Peta Jones Pellach
Teacher and activist in Jerusalem

Life May Never Be the Same

I don’t have to tell anyone how awful the situation is.

Here, in Israel, we are comparatively lucky. So far, no one has died from the coronavirus and the spread has been contained to some extent.

We have wonderful medical professionals. Basic supplies are not going to run out. People are reasonably sensible, keeping social distance, and most are staying optimistic.

On a personal level, I am well and even have benefited from the time at home. There is someone else here with me, so I am not isolated from direct human contact. Through the use of the internet, I see my children and grandchildren daily – more than I did two weeks ago.

But, that does not mean things are alright. I am connected to the world.

People are sick and dying. That’s not just bad news; it is terrible.
People are scared, people are lonely.
People are losing their jobs and don’t know if they’ll ever recover.

The world’s economy may take years to stabilize.

There is an increase in domestic violence. In all situations of stress, this is the case. Now, there is nowhere for victims (mainly women and children) to go. There is no-one who will come to ease the tension and provide protection. Isolation is experienced two or three fold. We can expect fatalities.

Children are out of school. We have no idea what impact this will have on them in the short and long-terms.

We are not able to exercise they way we like, affecting our physical health, or see friends, affecting our mental health. Places of worship are closed, affecting our spiritual health.

Life may never be the same.

Yet, in all of this, there is much good news.

Acts of random kindness – People are helping those in quarantine or the elderly or families stuck without their basic needs.

A nation-wide service has begun where people can sign up to a WhatsApp group in their neighborhood. If they are in need of a delivery of any type, they just put in the request. Apparently, then, people fight to be the ones to collect and deliver the needed items! In small communities, where a number of people are in quarantine, teenagers are using their time off school and their bicycles to deliver them food and other requirements. People are phoning friends to whom they have not spoken in some time or making an effort to check on the neighbor they hardly know.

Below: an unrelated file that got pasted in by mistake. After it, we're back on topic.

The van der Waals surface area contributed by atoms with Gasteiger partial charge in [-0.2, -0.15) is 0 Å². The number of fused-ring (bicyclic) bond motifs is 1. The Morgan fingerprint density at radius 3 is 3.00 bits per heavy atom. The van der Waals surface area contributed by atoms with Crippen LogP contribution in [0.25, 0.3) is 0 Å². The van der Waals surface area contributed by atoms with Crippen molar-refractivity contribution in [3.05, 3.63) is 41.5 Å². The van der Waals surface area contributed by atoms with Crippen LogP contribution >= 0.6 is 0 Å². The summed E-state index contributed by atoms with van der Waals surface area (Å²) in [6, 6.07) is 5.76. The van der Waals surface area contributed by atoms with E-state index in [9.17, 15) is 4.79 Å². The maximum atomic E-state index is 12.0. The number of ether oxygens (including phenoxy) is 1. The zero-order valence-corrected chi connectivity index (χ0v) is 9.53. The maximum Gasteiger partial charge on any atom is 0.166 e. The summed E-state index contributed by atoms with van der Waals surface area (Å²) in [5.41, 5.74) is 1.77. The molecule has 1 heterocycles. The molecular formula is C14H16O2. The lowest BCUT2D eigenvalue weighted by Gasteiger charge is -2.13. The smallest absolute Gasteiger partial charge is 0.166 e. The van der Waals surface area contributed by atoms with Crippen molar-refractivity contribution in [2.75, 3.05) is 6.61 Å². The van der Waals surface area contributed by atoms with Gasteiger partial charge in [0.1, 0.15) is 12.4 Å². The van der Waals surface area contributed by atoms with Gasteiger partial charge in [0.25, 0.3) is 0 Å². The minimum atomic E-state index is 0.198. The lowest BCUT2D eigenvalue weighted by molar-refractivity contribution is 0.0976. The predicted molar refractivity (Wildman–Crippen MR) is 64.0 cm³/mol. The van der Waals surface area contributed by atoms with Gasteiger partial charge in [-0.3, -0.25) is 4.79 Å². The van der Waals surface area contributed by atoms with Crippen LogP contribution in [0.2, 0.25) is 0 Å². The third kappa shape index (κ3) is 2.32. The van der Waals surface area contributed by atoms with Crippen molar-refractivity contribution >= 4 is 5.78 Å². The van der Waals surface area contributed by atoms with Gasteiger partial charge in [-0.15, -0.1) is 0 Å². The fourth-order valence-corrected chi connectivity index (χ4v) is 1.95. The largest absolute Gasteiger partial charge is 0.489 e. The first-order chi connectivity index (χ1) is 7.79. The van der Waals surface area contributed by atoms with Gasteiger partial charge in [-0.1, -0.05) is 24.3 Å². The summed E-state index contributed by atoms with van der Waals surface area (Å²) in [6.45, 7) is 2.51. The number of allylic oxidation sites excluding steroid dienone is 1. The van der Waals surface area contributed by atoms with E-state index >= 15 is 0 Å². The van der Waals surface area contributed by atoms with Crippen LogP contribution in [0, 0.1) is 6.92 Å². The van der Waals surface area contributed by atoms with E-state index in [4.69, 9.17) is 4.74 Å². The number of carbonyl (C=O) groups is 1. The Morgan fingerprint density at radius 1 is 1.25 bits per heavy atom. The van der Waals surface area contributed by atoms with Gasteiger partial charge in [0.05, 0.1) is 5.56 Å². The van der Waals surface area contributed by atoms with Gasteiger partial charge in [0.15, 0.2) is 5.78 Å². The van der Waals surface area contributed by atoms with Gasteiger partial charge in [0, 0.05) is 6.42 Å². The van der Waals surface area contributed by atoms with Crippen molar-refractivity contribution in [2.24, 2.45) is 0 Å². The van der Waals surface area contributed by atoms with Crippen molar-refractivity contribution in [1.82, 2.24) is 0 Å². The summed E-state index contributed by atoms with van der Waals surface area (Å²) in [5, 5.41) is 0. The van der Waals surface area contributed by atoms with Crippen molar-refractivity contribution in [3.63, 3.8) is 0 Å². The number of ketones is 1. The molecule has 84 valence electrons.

Quality family time – We have more time and more time with our immediate families. If we can put aside our financial worries, there is an advantage in having parents home from work and children home from school. In this crazy world, quality family time has been a casualty. Finally, something outside our control has restored this valuable commodity.

We are learning to adapt – My daughter is exercising by running up and down her stairs. She has never been fitter. My son has ordered all his groceries to be delivered to his door, even though he liked shopping and choosing his produce. Another daughter is with her children all day but has got into a routine of writing between 10 pm and 2 am. My grandchildren, in addition to discovering a world of on-line learning on topics they had never imagined, have had dance-classes in their living room, the teacher in her studio. Like many others, I am teaching on-line and having meeting on-line. (It has amazed me that our internet systems all seem to be coping with the overload.) We are discovering that we can adapt, at short notice.

The environment – What a gift to our planet! Road traffic has been minimized. Air-travel is almost at a standstill. Already, birds and animals are returning to habitats abandoned when humans appropriated the land for industrial use – industries that are currently suspended.

We are re-assessing our lives, reflecting on our values – We are finally seeing the world as one and have discovered that we really are sharing this planet – humans and wildlife. We are seeking deeper meaning and finding it.

Life may never be the same.

About the Author
A fifth generation Australian, Peta made Aliyah in 2010. She is Senior Fellow of the Kiverstein Institute, Director of Educational Activities for the Elijah Interfaith Institute, secretary of the Jerusalem Rainbow Group for Jewish-Christian Encounter and Dialogue, a co-founder of Praying Together in Jerusalem and a teacher of Torah and Jewish History. She has visited places as exotic as Indonesia and Iceland to participate in and teach inter-religious dialogue. She also broadcasts weekly on SBS radio (Australia) with the latest news from Israel. Her other passions are Scrabble and Israeli folk-dancing.
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